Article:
“When the federal government offers grants in R&D, the development phase is not included,” Alanen complains. “If you have a product through the research phase and apply for development funds, grants or any other method of getting monies into production, you are told that the funds are available for basic research only. We end up with all these ideas, but nothing goes into prototyping and production.”
To make things worse, says Alanen, “They eliminated the limited partnership in the recent tax-reform law. We’ve talked to people in Washington who’ve told us, ‘We’re in agreement with you; limited partnerships are a good way of developing products, and some of them are going to have to get back into the system.'” But Alanen isn’t holding his breath.
State funding of development
If anybody’s listening, Alanen has a modest proposal for funding product development through the states. He explains: “The State of Oregon has a pension fund amounting to – I’m not sure of the exact figures – something between $8 billion and $12 billion.
“Now, what is the state’s primary objective in a fund like this? To return investment or create jobs for the economy?
“Creating jobs for the economy is intangible,” Alanen insists. “You can’t say ‘I’m going to put 50 guys to work.’ You can’t tab it as a real return on investment.
“So maybe if Oregon, if other states, earmarked, say, 5 percent of those pension funds and used it as seed money, as investment in actual development of products, that would be a start.
“And then, perhaps, if the media used some of their power – I’m talking publications, radio, television – took some of their time to promote the idea of fostering development here at home, it would be helpful,” he suggests.
“You could get a consortium of people from different industries discussing the subject – a public-service type of discussion on radio or TV,” he suggests. Who knows? In an election year anything is possible.
The liability specter
Lack of product-development funds isn’t the only problem confronting manufacturers. Equally burdensome is the matter of product-liability insurance. Alanen says it’s one of the chief reasons why so many small companies send their products overseas for development.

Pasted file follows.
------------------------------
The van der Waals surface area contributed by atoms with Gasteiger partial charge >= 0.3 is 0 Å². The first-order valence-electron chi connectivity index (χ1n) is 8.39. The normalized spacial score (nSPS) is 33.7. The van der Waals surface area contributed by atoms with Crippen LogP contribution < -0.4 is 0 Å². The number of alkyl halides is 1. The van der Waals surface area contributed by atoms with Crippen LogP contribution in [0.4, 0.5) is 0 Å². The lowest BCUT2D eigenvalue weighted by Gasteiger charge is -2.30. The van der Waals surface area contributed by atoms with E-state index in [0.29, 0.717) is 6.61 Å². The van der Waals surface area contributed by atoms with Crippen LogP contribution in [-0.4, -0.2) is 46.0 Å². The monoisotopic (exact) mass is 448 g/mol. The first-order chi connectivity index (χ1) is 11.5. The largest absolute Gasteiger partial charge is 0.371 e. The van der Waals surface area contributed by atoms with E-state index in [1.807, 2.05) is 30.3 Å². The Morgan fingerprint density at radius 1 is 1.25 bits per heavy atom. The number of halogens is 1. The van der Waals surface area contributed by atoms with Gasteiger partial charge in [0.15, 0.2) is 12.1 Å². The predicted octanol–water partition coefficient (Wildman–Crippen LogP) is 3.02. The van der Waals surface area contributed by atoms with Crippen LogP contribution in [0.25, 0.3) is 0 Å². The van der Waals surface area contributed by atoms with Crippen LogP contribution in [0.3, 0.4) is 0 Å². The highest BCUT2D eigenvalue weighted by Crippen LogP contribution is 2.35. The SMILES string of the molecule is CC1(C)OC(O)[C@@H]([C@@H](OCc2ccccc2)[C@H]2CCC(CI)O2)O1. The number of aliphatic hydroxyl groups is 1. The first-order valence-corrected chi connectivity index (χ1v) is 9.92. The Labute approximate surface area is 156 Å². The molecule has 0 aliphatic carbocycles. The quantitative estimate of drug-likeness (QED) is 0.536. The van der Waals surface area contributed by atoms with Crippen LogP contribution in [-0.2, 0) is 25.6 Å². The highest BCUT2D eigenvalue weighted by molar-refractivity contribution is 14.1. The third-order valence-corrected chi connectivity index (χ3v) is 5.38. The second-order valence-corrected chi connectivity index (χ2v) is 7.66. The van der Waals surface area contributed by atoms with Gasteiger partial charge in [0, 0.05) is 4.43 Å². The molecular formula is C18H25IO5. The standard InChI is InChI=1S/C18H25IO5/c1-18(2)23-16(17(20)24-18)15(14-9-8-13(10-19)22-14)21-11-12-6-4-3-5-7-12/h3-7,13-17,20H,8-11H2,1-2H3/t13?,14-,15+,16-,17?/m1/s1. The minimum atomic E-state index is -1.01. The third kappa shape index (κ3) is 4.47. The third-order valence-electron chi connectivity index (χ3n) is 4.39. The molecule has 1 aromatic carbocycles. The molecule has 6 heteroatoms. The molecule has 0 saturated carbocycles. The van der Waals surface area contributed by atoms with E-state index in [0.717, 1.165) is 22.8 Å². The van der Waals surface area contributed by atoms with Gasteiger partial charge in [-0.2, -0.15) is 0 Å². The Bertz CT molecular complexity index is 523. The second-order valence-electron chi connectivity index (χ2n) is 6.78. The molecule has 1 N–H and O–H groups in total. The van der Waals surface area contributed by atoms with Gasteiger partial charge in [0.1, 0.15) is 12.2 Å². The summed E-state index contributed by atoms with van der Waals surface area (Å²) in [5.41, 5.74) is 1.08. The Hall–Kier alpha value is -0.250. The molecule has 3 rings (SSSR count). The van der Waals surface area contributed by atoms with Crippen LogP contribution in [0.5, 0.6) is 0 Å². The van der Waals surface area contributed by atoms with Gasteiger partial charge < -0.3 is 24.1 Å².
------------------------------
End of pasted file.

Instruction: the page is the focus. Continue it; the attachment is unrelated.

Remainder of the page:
“But that’s not the answer,” he insists. Let’s face it, there comes a day of reckoning. Manufacturing creates the service industry – just as farming does. And when the manufacturer goes offshore or shuts down, the service business [that was dependent on it] shuts down. And maybe goes into a franchise business of some kind, maybe opens another tanning salon in a mall. I’m not knocking tanning salons,” he says hastily, “but isn’t the market saturated?”
Getting back to liability insurance, Alanen illustrates the twofold problem he and other small basic-industry manufacturers must face. “The crane manufacturer carries insurance to cover their operation. If they goof up somehow, build it of the wrong metal, machine something off and something falls apart – their product liability insurance takes the responsibility.
“However,” he continues, “the design is from a consulting engineering firm in California, and it cannot insure the design. The firm is too small to pay this extremely large insurance premium.”
What’s the solution? Alanen theorizes he might be able to find another, larger consulting engineering firm that would agree to analyze the drawings, check the figures rigorously and then have the design insured by its insurance company. So far he hasn’t located such a design company, and he continues to be baffled by insurance companies’ claims that they can’t assume such risks.
This article was published in the March/April 1988 issue of D&B Reports.
A piece was written in The Oregonian on Saturday, October 11, 2008 which profiled Don Alanen’s new book, The Logger’s Encyclopedia. Click here to read the article.